New Asylum Procedures Create Challenges and Opportunities





by alc@alanculwell.com | Apr 3, 2018 | Affirmative Asylum, Immigration Law |



Beginning on January 29, 2018, USCIS changed their scheduling policy for asylum applicants.





Previously, USCIS would schedule asylum interviews first for those that had been waiting the longest. With more asylum applications being filed than USCIS could handle, this created a waiting period that quickly grew to two, three or even five years, depending on the asylum office location. The mere fact that someone could enter the US on any type of visa (or even without a visa) and then apply for asylum, knowing it would be up to five years before a decision was rendered, meant that some people were willing to abuse the system and apply for asylum just to have a few extra years to live in the United States. In my experience, most people seeking asylum are truly in fear of returning to their home country, but I imagine that the ability to abuse the system was a temptation that some people chose not to resist.


The new scheduling system for asylum applicants is quite the opposite of the system described above. The new system presents challenges to many and advantages to others. Asylum offices are scheduling interviews on a last-in first-out basis, meaning that those who file their applications now will have their interviews scheduled as quickly as possible. We are seeing interviews scheduled around 45 days after an asylum application is filed, at least at the time this article is being written.


The main challenge to the new system is the need to do so much more work before even filing the asylum application. Instead of spending months preparing evidence, translating all documents, and gathering relevant articles and reports, which would all be submitted long after the initial bare-bones application was filed, we need to have a solid set of evidence to submit with the initial application, due to the speed at which the interviews are taking place. We don’t want to have an interview scheduled before an important document can be obtained, which would leave the asylum officer wondering why the applicant did not have a well-prepared application and which could damage the asylum applicant’s chance of success. Prior to the new procedures, we were able to charge our clients a low fee up front along with reasonable monthly payments, knowing that the client had a long time to pay for their case before their interview. We are no longer able to offer this benefit to our clients, because all the work must be done up front. This is heartbreaking at times, knowing that some clients that have strong asylum cases are left without the ability to pay for competent legal assistance with their cases.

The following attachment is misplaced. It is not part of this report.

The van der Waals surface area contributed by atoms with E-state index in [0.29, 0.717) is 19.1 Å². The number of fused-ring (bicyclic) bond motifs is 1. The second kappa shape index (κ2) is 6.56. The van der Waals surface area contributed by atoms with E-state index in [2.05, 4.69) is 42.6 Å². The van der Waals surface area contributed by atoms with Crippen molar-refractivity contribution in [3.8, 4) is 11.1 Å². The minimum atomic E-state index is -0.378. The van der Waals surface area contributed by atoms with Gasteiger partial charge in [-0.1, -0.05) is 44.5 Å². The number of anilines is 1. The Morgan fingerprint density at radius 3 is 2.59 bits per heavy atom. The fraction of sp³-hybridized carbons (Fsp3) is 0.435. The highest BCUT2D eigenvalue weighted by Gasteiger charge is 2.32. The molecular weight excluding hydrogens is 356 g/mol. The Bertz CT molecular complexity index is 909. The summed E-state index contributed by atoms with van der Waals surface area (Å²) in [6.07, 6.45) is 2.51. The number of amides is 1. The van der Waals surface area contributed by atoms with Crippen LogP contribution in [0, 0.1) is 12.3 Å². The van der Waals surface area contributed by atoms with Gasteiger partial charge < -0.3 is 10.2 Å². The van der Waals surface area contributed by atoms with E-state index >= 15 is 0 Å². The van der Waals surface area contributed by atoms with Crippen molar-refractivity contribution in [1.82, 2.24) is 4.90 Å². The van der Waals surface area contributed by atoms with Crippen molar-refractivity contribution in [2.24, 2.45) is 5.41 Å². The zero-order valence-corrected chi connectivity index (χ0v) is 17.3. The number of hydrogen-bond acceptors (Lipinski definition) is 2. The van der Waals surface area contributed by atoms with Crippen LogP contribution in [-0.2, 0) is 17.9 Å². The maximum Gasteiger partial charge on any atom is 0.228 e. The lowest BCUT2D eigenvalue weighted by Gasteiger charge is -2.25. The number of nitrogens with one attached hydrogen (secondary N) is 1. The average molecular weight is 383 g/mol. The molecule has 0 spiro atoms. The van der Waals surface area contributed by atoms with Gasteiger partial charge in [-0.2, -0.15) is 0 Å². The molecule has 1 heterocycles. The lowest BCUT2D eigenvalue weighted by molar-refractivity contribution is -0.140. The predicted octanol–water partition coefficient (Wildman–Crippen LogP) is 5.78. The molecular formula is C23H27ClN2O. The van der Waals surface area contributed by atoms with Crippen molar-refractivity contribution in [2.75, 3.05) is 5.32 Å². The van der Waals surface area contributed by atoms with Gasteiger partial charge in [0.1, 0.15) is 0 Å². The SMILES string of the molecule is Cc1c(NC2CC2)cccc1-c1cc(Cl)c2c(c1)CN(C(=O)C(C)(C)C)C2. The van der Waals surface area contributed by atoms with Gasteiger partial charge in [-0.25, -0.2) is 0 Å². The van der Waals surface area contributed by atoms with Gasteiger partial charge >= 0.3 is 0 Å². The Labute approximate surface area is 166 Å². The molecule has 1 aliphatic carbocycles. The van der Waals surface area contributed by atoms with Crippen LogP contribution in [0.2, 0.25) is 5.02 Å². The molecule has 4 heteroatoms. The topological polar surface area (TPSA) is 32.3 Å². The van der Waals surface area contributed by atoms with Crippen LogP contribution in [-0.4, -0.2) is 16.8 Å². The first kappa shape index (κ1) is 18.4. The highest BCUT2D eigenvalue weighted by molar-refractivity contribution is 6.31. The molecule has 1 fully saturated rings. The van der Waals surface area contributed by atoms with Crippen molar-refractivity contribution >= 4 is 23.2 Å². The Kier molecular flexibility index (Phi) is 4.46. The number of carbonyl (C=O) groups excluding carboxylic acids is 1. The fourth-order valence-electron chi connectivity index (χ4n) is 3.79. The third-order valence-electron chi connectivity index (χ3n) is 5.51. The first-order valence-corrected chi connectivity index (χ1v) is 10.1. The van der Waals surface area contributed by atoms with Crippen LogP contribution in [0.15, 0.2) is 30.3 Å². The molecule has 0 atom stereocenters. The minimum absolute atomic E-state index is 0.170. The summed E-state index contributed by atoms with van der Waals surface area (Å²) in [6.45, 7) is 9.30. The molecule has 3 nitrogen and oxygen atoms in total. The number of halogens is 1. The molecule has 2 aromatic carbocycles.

The new scheduling system offers benefits for some of our clients. First, the clients have an easier time remembering dates and specific facts of their cases at the time of the interview, because less time has passed. Also, their country conditions are likely to be the same (if not a bit worse) since they left, whereas with the prior system, the country conditions could change dramatically during the two to five year waiting period. Also, if the client has a strong case for asylum, there is no reason to want to wait extra years before receiving the benefits of asylum, including the ability to request permanent residence after only one year and the ability to become a US citizen four years after gaining permanent residency. While asylees, or those that have been granted asylum, are not able to return to their home country, they often can travel to a nearby country where they can meet up with family members they greatly miss. Some employers are more willing to hire a permanent resident than someone seeking asylum, which means that good employment may be found more quickly with the new system, for those with successful cases.


One additional benefit of the new system is that some who enter on a visa will have the ability to retain their visa benefits in the case that an asylum application is denied. For example, if someone enters the country with a B1/B2 visa, and upon entering decides to seek asylum, it is possible that the entire asylum application process could be completed before their I-94 expires, which is typically six months. If the asylum applicant receives asylum, that person can then continue to live in the United States indefinitely. If the asylum application is denied before their I-94 has expired, the person theoretically could return to their country (despite the perceived danger) and at a later date return to the United States on their tourist visa as long as it has not expired. It seems likely that someone in this situation would need to be able to show that a later visit to the United States on the same visa would be a visit purely for business or pleasure to be allowed entry, but that should be determined on a case by case basis by Customs and Border Patrol, or CBP, which has always been the case with each entry using a tourist visa.


Overall, while the changes to the scheduling system may create challenges for law firms and those unrepresented by attorneys to prepare comprehensive applications which include all available supporting evidence, something needed to be done to improve waiting times for those seeking asylum, especially since asylum cases are typically based on emergency situations. I hope that USCIS is able to find a way to fairly adjudicate all incoming applications and also those applications of asylum seekers that have been waiting years to find certainty and stability through the asylum process.